Treatment of ailments such as skin diseases, hypertension and rheumatoid complaints may become as simple as spreading 'Medicated coir mats' across the walls of a patient's room in the near future according to a recent study. Students of the Government Ayurveda College in Thiruvananthapuram have found out that patients kept in such medicated rooms had a much significant cure rate when compared to those staying in normal rooms.
A group of 36 patients were involved in the study out of which 19 were kept in medicated rooms, the walls of which were covered with coir mats dyed in medicinal herbs. The bedspreads and pillows were also soaked in the same herbal preparations. The rest of the patients were admitted into a general ward.
AdvertisementAll the patients were offered the same treatment (including medicines and food). Surprisingly, those kept in medicated rooms got cured faster. Patients with skin disease in medicated and general rooms were cured in two weeks and 4 weeks respectively. Rheumatic patients in the medicated rooms started getting better after a week, while those in the general ward took three weeks.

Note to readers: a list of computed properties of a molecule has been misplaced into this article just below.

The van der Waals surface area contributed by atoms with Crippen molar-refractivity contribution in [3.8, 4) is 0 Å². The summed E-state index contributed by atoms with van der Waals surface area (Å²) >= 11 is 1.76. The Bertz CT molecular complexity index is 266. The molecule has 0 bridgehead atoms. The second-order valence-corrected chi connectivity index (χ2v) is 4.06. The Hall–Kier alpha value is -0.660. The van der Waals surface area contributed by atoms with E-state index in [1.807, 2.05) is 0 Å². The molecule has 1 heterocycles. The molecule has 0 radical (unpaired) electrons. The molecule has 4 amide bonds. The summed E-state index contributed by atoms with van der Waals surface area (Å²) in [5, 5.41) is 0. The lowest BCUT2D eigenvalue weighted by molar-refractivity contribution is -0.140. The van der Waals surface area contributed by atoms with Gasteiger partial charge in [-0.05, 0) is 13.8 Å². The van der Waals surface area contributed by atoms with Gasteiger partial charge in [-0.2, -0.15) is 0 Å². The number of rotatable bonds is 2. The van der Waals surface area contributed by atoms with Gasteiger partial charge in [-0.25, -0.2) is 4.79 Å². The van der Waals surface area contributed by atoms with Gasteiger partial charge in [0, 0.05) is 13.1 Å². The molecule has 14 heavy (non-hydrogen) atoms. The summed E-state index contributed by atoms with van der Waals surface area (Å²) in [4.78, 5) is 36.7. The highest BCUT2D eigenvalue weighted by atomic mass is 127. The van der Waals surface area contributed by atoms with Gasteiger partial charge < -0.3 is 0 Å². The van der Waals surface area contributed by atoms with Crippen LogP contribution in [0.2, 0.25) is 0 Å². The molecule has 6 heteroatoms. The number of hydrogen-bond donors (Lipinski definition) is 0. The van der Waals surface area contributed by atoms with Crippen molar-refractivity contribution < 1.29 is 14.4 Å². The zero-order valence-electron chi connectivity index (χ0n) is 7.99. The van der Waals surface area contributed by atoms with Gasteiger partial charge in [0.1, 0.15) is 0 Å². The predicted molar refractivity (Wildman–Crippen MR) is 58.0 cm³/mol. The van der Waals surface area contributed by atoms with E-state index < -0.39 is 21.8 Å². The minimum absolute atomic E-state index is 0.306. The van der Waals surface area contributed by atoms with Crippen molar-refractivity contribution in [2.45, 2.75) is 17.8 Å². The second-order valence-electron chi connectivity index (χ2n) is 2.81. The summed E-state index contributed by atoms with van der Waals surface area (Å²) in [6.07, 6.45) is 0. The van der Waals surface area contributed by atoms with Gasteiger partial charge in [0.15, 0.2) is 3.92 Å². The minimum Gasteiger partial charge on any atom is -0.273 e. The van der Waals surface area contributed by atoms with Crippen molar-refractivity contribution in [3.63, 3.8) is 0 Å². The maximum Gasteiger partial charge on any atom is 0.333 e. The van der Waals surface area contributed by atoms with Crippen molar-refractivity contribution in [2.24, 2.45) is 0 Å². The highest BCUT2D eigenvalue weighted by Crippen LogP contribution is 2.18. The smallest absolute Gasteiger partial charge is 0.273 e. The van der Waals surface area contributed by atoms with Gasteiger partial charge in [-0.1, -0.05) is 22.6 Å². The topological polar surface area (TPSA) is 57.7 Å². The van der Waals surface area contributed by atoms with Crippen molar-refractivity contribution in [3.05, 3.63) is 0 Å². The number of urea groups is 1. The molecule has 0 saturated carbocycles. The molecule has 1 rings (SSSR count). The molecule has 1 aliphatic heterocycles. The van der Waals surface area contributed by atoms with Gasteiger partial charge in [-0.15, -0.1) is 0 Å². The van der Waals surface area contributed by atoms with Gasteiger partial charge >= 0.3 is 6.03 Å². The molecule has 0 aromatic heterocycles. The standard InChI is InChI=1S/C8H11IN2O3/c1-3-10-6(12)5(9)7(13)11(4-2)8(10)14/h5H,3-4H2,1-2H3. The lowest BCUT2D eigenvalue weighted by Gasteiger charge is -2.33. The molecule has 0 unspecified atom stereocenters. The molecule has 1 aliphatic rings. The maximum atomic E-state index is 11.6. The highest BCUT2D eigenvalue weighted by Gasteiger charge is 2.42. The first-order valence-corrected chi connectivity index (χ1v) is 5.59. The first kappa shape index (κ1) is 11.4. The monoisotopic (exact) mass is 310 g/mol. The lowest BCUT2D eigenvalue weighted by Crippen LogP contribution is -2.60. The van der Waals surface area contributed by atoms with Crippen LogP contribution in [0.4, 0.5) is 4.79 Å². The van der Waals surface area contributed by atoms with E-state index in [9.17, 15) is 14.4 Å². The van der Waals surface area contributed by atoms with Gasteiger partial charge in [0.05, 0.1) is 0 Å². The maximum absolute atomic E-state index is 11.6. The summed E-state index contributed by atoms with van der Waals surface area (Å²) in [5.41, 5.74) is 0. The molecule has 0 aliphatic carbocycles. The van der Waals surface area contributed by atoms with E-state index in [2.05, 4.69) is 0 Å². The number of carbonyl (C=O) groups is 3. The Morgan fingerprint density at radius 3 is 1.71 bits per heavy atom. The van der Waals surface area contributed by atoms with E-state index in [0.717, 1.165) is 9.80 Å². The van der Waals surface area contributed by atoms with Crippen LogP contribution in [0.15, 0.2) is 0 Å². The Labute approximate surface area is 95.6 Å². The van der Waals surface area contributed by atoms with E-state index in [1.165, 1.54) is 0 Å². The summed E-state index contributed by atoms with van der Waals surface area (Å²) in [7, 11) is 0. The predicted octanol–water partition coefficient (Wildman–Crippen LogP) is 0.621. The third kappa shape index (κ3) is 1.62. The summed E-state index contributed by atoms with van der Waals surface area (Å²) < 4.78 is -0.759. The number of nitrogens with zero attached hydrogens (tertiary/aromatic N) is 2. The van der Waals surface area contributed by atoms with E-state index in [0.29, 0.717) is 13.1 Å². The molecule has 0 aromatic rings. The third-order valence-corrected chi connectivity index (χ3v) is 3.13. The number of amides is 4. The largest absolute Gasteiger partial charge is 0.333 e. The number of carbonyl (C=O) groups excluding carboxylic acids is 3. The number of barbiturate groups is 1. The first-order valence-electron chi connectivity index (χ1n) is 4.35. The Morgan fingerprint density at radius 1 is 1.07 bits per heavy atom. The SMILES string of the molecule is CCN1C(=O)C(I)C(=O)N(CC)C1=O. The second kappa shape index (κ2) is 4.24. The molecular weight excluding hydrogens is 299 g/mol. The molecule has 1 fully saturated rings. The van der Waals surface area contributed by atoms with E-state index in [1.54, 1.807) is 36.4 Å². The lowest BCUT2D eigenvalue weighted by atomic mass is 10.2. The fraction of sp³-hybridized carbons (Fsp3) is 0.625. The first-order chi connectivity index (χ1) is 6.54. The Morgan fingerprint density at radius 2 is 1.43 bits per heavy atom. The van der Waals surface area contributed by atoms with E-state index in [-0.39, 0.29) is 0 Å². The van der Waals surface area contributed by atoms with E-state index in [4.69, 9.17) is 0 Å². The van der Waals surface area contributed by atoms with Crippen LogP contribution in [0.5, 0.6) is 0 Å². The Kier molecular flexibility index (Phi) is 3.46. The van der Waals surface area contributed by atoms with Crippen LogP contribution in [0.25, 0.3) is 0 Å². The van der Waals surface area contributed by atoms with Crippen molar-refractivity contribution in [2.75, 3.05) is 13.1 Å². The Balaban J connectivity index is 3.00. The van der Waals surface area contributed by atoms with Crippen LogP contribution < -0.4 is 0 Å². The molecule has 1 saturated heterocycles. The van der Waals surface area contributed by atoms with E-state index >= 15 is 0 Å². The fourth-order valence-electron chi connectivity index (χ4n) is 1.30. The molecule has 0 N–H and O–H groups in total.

The six-month project, supported by the Kerala Government has fetched the college a sum of Rs 500,000. The research team has submitted a full-fledged project report to the Kerala government asking for financial support to prove the results with statistical evidence.
"This is certainly a path-breaking study which has found success and we expect the government to come to our help with financial support for a proposed study on a bigger group of patients," said K Ravi, former scientific advisor to the state government, who led the pilot study team.
The students have sought help from The Balarampuram Handloom Weavers Society (BHWS) for technical assistance regarding the production of medicated coir mats. The organization has also recently developed medicated clothes using herbs.
The health officials hope that the Government would move in a positive inclination to help prove the result with authority and confidence. If proved right, it would mean an upliftment for the ailing coir industry.
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